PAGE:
Graves, Clotilde Inez Mary (‘Richard Dehan’) (1863–1932), novelist, dramatist, and journalist, was born 3 June 1863 at Buttevant barracks, Co. Cork, the third daughter of Major W. H. Graves and Antoinette Graves (née Deane). Her father was a cousin of the journalist and critic Charles Larcom Graves (1856–1944) and the writer Alfred Perceval Graves (qv). Largely self-educated, she studied painting at the Royal Female School of Art in Bloomsbury, London, after which she settled in Hampstead, north London. As a young woman she was both independent and unconventional; she flouted social mores by adopting male dress and smoking in public. Having set her sights on a career as a dramatist, she decided to gather first-hand experience of the stage by taking on small parts in a travelling drama company. She made her debut as a dramatist in London with ‘Nitocris’, a tragedy in blank verse, which was produced at Drury Lane theatre in 1887; there followed a variety of light comedies, farces, and some pantomimes, among them ‘Dr and Mrs Nell’ (1894), ‘The lover's battle’ (1902, based on Pope's ‘Rape of the lock’), and the most successful, ‘A mother of three’, staged at the Comedy Theatre in 1896. Between 1887 and 1913 sixteen of her plays were produced in London and New York.
Throughout this period Graves also worked in journalism. A contributor to Judy, The Gentlewoman, the Sporting Times, and Hood's Comic Annual, she also wrote stories for The World during the period when Edmund Yates was editor. Over the years, as ‘Clo Graves’, she produced a string of novels often characterised by sentimentalism and feminist themes, among them Dragon's teeth (1891), Maids in a market garden (1894), and A well-meaning woman (1894). Despite her prolific output her living was precarious and in 1905 and 1910 she applied for assistance from the Royal Literary Fund. However, with the publication of The dop doctor in 1910 she experienced an unprecedented success; a romance set during the Boer war, it was an instant hit and during her lifetime went through thirty editions. It marked the beginning of her use of the pseudonym ‘Richard Dehan’, which often appeared alongside her own name on subsequent publications, among them Between two thieves (1914), The just steward (1922), and her last novel, Dead pearls (1932).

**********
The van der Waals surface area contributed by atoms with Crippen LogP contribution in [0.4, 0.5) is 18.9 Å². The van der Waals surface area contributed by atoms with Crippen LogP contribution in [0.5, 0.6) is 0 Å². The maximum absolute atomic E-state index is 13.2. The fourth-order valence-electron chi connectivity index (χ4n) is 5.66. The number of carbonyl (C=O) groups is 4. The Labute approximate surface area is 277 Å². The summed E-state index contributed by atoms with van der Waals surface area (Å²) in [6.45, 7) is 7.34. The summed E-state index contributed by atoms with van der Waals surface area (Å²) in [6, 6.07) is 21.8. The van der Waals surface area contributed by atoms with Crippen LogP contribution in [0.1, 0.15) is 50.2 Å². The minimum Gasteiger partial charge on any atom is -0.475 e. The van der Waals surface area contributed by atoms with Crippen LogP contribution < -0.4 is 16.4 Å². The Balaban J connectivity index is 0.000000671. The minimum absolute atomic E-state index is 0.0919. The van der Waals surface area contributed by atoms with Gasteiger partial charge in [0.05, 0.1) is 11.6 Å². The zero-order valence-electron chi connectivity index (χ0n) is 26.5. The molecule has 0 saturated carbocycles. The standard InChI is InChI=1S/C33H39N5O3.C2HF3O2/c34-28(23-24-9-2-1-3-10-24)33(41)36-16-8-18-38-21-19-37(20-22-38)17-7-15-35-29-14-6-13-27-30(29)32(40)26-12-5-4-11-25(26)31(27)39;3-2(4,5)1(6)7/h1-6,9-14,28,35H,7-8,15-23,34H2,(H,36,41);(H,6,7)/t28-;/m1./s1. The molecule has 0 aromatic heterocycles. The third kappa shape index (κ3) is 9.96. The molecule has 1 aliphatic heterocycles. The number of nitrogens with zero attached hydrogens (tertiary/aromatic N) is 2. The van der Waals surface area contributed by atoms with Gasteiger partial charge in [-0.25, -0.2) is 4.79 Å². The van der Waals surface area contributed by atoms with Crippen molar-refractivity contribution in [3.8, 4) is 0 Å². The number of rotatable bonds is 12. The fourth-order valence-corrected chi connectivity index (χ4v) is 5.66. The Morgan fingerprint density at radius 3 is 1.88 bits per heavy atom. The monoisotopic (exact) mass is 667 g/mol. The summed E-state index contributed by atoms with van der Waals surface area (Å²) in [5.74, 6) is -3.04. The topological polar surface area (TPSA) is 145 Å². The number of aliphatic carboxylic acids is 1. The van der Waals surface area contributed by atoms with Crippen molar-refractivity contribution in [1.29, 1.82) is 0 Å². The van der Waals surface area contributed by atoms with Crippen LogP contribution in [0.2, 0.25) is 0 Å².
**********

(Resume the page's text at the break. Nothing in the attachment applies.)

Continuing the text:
In her later years Graves's financial problems were alleviated by a civil-list pension. She converted to catholicism in 1896, and, after a breakdown in her health in 1928, she left her home in Bedding, Sussex, and retired to the convent of Lourdes in Oxhey Lane, Hatch End, Middlesex, where she died, unmarried, on 3 December 1932.